Projected record: 102-60
If you’re a baseball fan like me, watching the Astros evolve over the last eight years has been incredible. The Astros won 56, 55, and 51 games from 2011-2013, which loaded them up with high draft picks. They promptly used those to rebuild and fortify their roster with the likes of Carlos Correa, Alex Bregman, and George Springer.
Coming off of two straight AL West crowns, I fully expect the Astros to threepeat. I thought at the end of last season that they might knock off the Red Sox in the ALCS and win their second straight World Series title, but that didn’t quite pan out. I see no reason why they won’t be back in the playoffs as division champs again this year.
This offseason, the Astros signed outfielder Michael Brantley, which gives them more depth beyond the dirt. The biggest question that Houston faces in the immediate future is setting their rotation. The Astros have a few big names with Justin Verlander and Gerritt Cole already. It isn’t out of the question that they might re-sign 2015 Cy Young winner Dallas Keuchel, but beyond that, the Astros may be looking for a few more starters. Houston signed Wade Miley at the beginning of February, but if Keuchel leaves, that’s a big hole to fill.
After this season, the Astros face a whole host of new problems. Both Verlander and Cole become free agents after the 2019 season. George Springer and Josh Reddick join the free agency pool after 2020, and young superstars Carlos Correa and Alex Bregman will shortly be eating into the payroll with what they earn in arbitration.
But for now, the AL West crown runs through Houston.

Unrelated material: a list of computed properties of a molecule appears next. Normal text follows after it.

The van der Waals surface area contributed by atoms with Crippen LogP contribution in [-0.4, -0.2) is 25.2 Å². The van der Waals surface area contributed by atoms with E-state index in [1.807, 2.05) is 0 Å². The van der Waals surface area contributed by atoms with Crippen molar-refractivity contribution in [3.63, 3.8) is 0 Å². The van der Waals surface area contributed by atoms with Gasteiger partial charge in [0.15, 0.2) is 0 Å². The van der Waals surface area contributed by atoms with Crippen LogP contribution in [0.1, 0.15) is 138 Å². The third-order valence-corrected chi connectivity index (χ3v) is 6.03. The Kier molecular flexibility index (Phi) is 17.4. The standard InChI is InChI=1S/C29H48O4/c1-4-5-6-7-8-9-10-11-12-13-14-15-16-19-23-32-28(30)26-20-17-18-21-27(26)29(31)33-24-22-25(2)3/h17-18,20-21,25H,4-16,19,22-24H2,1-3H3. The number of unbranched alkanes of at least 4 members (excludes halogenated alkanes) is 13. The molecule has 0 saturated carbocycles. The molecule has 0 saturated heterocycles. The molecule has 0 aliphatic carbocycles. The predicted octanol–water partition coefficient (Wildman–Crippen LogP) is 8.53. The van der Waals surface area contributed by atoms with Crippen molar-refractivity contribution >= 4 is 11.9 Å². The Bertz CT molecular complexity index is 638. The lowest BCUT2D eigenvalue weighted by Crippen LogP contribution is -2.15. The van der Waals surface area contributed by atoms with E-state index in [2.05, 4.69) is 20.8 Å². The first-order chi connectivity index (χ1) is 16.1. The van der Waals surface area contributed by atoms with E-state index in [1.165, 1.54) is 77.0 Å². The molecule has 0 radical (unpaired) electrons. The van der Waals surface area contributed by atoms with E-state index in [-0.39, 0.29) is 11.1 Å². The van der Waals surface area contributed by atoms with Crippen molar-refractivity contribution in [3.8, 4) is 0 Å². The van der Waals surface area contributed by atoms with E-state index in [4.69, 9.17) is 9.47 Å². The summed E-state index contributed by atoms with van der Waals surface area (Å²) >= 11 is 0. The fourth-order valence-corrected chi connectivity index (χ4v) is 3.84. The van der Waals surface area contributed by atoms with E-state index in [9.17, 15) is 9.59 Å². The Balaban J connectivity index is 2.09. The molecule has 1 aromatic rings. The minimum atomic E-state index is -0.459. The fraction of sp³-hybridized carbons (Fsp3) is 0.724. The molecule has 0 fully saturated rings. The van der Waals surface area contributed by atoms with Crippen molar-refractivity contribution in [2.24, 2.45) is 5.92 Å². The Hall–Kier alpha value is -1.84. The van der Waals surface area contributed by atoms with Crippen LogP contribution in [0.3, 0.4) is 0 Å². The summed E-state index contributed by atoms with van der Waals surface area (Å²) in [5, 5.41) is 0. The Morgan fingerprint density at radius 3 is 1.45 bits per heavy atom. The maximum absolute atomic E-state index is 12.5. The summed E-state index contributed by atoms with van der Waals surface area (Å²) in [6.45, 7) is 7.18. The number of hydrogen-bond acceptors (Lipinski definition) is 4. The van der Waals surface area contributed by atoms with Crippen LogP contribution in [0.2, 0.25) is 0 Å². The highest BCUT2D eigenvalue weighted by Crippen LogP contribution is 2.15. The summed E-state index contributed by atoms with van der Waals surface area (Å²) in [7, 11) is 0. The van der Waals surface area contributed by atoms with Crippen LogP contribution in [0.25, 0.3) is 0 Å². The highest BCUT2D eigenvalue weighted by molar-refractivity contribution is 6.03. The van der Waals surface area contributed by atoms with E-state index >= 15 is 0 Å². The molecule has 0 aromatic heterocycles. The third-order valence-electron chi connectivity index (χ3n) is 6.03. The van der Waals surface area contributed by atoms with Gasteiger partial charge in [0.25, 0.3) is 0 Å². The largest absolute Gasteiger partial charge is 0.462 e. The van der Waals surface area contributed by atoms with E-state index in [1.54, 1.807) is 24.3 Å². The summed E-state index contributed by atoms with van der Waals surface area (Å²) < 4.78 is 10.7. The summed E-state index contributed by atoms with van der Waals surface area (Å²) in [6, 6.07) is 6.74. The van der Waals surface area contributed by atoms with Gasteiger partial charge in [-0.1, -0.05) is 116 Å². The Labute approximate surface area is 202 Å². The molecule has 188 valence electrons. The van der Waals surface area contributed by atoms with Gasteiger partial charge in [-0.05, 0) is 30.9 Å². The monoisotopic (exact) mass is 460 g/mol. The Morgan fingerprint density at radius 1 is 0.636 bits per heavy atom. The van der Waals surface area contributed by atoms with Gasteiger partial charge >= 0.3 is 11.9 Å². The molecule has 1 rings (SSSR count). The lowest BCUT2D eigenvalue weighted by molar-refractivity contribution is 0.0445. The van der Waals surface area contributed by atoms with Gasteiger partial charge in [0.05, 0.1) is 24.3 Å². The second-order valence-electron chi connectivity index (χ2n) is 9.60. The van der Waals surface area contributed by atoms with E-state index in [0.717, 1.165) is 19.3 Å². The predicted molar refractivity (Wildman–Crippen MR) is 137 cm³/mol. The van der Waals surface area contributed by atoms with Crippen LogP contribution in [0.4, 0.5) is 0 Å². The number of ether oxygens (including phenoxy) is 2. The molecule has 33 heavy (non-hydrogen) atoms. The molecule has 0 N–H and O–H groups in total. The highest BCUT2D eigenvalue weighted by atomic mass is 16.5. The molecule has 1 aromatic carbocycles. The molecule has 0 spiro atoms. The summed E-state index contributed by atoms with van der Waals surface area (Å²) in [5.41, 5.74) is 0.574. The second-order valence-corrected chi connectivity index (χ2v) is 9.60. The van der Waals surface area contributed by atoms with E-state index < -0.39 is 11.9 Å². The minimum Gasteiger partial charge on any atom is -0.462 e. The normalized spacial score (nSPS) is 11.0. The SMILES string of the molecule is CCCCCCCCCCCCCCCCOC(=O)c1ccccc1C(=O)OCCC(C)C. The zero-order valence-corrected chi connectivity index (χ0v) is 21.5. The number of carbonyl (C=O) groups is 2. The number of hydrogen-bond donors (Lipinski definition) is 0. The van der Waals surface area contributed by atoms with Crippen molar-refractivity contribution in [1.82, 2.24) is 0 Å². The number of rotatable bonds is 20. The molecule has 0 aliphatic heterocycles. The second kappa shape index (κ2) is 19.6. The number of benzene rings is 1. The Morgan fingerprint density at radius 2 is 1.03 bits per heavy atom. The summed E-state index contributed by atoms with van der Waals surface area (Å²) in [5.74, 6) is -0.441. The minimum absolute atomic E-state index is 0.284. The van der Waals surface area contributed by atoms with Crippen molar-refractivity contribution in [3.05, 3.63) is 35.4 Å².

Projected record: 93-69
The Oakland Athletics are the only team that might give Houston a run for their money this season, but I think they are one or two pieces away from a division championship. To be fair to the A’s, if Houston was still in the NL Central instead of the AL West, they wouldn’t be a piece or two away from a division crown, but the Astros are just that good.
Oakland won 97 games last season under Bob Melvin and clinched a Wild Card spot in the American League playoffs before losing that game to the New York Yankees. This team has a lot of the same key components as last year and a few interesting additions that will make them competitive in 2019.
Khris Davis is certainly the biggest factor in the offense, having hit 40+ home runs in each of the last three seasons (including a career-high 48 last year). The A’s also brought in Jurickson Profar from a division rival (Texas), and they hope that he’ll finally become the cornerstone-type player that has always been expected. (For the record, when Profar was first brought up in 2012, I remembered thinking, “Man, that guy was a stud in the Little League World Series.” Those Curacao teams were STACKED.)